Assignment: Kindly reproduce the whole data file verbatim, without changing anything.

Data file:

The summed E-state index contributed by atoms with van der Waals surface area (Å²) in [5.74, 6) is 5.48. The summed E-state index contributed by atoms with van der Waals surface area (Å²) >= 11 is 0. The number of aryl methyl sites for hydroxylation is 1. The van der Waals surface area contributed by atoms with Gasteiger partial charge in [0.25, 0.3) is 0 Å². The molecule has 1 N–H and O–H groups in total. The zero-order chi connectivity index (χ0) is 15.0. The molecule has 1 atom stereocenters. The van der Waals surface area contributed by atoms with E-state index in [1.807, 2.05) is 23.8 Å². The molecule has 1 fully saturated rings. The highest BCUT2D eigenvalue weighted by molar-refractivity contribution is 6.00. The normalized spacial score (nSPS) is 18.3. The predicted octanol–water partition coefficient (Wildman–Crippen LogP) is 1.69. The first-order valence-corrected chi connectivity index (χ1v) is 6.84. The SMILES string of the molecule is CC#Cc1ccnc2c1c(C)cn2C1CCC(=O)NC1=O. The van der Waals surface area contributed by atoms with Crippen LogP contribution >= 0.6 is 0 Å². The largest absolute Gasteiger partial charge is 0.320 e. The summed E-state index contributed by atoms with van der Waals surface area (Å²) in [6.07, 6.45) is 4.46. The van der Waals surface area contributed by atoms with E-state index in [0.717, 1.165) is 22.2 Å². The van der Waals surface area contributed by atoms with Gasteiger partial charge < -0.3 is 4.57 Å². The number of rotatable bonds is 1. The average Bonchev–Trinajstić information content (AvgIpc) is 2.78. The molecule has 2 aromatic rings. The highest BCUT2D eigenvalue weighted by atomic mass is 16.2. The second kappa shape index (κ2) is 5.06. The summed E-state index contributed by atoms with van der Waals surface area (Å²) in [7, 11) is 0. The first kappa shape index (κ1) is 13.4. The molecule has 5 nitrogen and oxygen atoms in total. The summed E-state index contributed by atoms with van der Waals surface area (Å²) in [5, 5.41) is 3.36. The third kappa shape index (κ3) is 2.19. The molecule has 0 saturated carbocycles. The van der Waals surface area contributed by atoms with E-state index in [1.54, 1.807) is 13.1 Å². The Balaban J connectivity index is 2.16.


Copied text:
The summed E-state index contributed by atoms with van der Waals surface area (Å²) in [5.74, 6) is 5.48. The summed E-state index contributed by atoms with van der Waals surface area (Å²) >= 11 is 0. The number of aryl methyl sites for hydroxylation is 1. The van der Waals surface area contributed by atoms with Gasteiger partial charge in [0.25, 0.3) is 0 Å². The molecule has 1 N–H and O–H groups in total. The zero-order chi connectivity index (χ0) is 15.0. The molecule has 1 atom stereocenters. The van der Waals surface area contributed by atoms with E-state index in [1.807, 2.05) is 23.8 Å². The molecule has 1 fully saturated rings. The highest BCUT2D eigenvalue weighted by molar-refractivity contribution is 6.00. The normalized spacial score (nSPS) is 18.3. The predicted octanol–water partition coefficient (Wildman–Crippen LogP) is 1.69. The first-order valence-corrected chi connectivity index (χ1v) is 6.84. The SMILES string of the molecule is CC#Cc1ccnc2c1c(C)cn2C1CCC(=O)NC1=O. The van der Waals surface area contributed by atoms with Crippen LogP contribution >= 0.6 is 0 Å². The largest absolute Gasteiger partial charge is 0.320 e. The summed E-state index contributed by atoms with van der Waals surface area (Å²) in [6.07, 6.45) is 4.46. The van der Waals surface area contributed by atoms with E-state index in [0.717, 1.165) is 22.2 Å². The van der Waals surface area contributed by atoms with Gasteiger partial charge < -0.3 is 4.57 Å². The number of rotatable bonds is 1. The average Bonchev–Trinajstić information content (AvgIpc) is 2.78. The molecule has 2 aromatic rings. The highest BCUT2D eigenvalue weighted by atomic mass is 16.2. The second kappa shape index (κ2) is 5.06. The summed E-state index contributed by atoms with van der Waals surface area (Å²) in [7, 11) is 0. The first kappa shape index (κ1) is 13.4. The molecule has 5 nitrogen and oxygen atoms in total. The summed E-state index contributed by atoms with van der Waals surface area (Å²) in [5, 5.41) is 3.36. The third kappa shape index (κ3) is 2.19. The molecule has 0 saturated carbocycles. The van der Waals surface area contributed by atoms with E-state index in [1.54, 1.807) is 13.1 Å². The Balaban J connectivity index is 2.16.